BY SARAH DUFF
I met with Marius du Plessis the same day that Penguin and Random House’s merger was publicly announced. As the world’s biggest publishers amalgamate, there’s even more room for independent publishers, like his newly launched Fox & Raven Publishing.
“I’m doing my Masters on why people in South Africa don’t read. My theory is that publishers are not producing what people want to read. Niche publishers cater for reading tastes and as big publishers go even more mainstream, indie houses are going to do better and better.”
Out of this was born the idea for Cape Town-based Fox & Raven Publishing, with a distinctly non-mainstream focus on speculative fiction: science fiction, fantasy, steam punk and horror – just the kind of genres that are under-represented in local bookshops. Du Plessis cites Lauren Beukes as an example of the big things that can come to South African novelists if they’re willing to push the boundaries of fiction and write what they want to. “Beukes has been groundbreaking for South African publishers,” he says.
While its website has only just recently gone live, Fox & Raven has been receiving fiction submissions from all over the world – mainly from the UK, India and Nigeria – via Facebook and Tumblr. Its first short story, Passing Visions, by Martin John Stokes was published last month (it’s selling on Amazon for $2.99) — a fantasy thriller about mental disease. There are two novels planned for the end of 2013 – one in English and one in Afrikaans.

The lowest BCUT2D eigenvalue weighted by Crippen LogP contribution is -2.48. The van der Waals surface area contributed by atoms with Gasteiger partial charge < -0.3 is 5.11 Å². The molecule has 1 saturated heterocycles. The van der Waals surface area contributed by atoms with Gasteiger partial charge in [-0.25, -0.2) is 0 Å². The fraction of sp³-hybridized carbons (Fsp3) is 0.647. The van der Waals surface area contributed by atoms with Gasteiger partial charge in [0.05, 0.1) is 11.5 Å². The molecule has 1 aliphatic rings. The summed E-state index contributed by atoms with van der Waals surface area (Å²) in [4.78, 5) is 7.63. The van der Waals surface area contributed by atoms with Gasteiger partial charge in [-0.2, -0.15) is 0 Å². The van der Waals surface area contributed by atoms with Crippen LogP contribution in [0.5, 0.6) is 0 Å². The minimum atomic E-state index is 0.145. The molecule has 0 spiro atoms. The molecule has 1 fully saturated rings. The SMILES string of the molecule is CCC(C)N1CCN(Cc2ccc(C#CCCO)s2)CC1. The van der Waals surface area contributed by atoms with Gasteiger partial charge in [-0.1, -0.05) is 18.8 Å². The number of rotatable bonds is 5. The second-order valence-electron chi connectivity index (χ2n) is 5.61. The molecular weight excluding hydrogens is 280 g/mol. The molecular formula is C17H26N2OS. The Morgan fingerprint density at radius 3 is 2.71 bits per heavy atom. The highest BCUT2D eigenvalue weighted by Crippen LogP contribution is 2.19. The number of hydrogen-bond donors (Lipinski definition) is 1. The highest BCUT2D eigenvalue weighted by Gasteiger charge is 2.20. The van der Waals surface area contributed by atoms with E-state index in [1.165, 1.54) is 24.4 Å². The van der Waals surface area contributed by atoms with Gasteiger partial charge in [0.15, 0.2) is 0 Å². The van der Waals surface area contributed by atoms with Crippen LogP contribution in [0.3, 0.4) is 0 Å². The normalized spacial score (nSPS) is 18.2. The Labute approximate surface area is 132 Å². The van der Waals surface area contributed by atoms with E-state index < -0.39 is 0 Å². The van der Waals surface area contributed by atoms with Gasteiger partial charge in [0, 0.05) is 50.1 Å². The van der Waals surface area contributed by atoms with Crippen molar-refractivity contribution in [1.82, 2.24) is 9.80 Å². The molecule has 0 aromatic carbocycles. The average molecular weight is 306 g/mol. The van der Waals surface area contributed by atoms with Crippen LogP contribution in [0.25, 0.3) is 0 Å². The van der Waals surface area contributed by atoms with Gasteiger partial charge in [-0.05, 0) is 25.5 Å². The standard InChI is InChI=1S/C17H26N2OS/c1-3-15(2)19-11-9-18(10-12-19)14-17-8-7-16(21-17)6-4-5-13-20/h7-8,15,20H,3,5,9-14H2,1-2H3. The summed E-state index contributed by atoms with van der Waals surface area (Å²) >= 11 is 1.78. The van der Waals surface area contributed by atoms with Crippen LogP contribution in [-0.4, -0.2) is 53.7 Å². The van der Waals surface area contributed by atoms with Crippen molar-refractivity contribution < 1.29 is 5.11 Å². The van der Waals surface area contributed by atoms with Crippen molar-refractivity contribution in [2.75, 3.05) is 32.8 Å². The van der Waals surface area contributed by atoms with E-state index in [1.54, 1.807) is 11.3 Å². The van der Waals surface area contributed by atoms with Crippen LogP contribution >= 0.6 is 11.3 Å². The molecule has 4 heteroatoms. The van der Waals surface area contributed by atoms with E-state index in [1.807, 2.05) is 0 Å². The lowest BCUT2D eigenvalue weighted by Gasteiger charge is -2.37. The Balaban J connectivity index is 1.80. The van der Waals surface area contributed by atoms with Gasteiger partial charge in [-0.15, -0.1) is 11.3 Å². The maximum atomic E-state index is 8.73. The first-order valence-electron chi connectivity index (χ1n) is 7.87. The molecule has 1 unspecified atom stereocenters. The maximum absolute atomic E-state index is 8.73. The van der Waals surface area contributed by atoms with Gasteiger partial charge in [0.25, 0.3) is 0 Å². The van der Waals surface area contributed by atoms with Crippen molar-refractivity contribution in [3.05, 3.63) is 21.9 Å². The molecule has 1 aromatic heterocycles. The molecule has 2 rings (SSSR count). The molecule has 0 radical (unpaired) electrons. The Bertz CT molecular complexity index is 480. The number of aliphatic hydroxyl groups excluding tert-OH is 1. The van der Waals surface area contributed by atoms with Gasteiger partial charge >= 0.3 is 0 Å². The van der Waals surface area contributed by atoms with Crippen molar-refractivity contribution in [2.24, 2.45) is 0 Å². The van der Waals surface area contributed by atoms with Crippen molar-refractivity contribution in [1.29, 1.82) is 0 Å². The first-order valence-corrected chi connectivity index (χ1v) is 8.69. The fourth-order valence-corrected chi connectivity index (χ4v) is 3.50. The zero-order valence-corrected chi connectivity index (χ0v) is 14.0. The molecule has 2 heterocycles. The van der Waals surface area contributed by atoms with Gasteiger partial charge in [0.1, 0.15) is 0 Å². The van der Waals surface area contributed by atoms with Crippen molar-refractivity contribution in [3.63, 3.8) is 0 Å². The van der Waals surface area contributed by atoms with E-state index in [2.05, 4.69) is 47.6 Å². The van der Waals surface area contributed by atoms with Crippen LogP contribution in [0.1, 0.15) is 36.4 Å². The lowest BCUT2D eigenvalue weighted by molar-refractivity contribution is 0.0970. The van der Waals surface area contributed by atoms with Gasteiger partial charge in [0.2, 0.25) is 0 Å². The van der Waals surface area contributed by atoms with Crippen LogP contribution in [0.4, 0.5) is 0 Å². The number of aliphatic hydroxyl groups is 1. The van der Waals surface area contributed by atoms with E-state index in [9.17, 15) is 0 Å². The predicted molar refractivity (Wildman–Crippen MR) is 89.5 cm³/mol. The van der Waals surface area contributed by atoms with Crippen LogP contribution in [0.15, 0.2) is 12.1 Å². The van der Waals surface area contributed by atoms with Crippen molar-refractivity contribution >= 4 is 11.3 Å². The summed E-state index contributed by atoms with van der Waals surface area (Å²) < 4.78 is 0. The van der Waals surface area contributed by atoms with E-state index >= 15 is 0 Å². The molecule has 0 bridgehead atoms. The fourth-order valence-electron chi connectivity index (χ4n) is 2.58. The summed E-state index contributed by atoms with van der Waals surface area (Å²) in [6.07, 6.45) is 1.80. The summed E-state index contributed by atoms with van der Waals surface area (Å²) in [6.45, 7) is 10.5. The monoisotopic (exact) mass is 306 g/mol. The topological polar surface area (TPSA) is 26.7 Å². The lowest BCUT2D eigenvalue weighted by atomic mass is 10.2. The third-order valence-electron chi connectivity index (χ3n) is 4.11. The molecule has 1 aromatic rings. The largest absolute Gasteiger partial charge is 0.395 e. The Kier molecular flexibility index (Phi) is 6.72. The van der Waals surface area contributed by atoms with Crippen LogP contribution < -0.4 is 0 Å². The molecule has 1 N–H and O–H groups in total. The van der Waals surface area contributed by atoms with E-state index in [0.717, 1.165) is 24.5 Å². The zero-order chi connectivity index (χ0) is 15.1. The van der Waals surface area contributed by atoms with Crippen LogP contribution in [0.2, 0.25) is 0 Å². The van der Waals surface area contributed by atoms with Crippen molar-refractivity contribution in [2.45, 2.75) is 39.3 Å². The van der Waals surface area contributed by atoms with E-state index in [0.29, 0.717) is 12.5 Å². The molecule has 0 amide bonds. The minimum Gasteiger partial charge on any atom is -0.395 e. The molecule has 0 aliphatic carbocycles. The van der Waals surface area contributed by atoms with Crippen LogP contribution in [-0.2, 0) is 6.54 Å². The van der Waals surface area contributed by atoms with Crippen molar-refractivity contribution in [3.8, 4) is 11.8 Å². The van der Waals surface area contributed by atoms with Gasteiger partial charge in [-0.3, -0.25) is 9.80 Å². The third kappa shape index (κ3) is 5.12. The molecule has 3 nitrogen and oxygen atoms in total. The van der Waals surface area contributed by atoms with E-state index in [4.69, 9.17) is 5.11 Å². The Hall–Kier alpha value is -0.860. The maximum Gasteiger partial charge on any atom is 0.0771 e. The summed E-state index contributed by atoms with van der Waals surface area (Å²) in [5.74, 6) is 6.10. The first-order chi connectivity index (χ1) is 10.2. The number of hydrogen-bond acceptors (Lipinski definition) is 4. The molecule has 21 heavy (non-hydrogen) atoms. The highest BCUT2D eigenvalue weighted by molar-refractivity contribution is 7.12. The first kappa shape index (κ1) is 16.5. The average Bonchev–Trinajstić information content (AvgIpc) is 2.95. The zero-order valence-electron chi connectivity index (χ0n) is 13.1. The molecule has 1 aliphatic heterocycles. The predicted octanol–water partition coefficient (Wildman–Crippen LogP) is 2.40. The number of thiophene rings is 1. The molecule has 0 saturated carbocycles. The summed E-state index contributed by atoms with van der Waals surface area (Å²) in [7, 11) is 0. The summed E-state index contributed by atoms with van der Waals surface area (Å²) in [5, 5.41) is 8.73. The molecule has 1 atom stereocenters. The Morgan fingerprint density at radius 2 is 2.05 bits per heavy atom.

Alongside speculative fiction, Fox & Raven will publish recipe books, with a series of Afrikaans cookbooks planned over the next four years covering traditional nostalgic food, seafood, bushveld kos and cooking in a woestyn kombuis (desert kitchen).
Du Plessis’s belief in the power of reading is clear when he talks about his plans for the non-publishing end of Fox & Raven. “Half the business will be focused on publishing, and the other half on book-related charity. I want every local library to have a reading corner where we can provide the kind of books kids want to read, in an attempt to make libraries cool again. Reading helps you escape into a better world, and for many kids that’s just what they need.”
This same passion is found on Fox & Raven’s manifesto: “[we have a] distinct and irrevocable desire to publish powerful books. By powerful, we mean the kind of books that make the reader want to rip their hair out, sob into pages of glorious prose, scream with excitement as they pore over a new chapter on a train. The kind of books that change people’s lives.”
That’s enough to get any bibliophile excited about this indie publisher.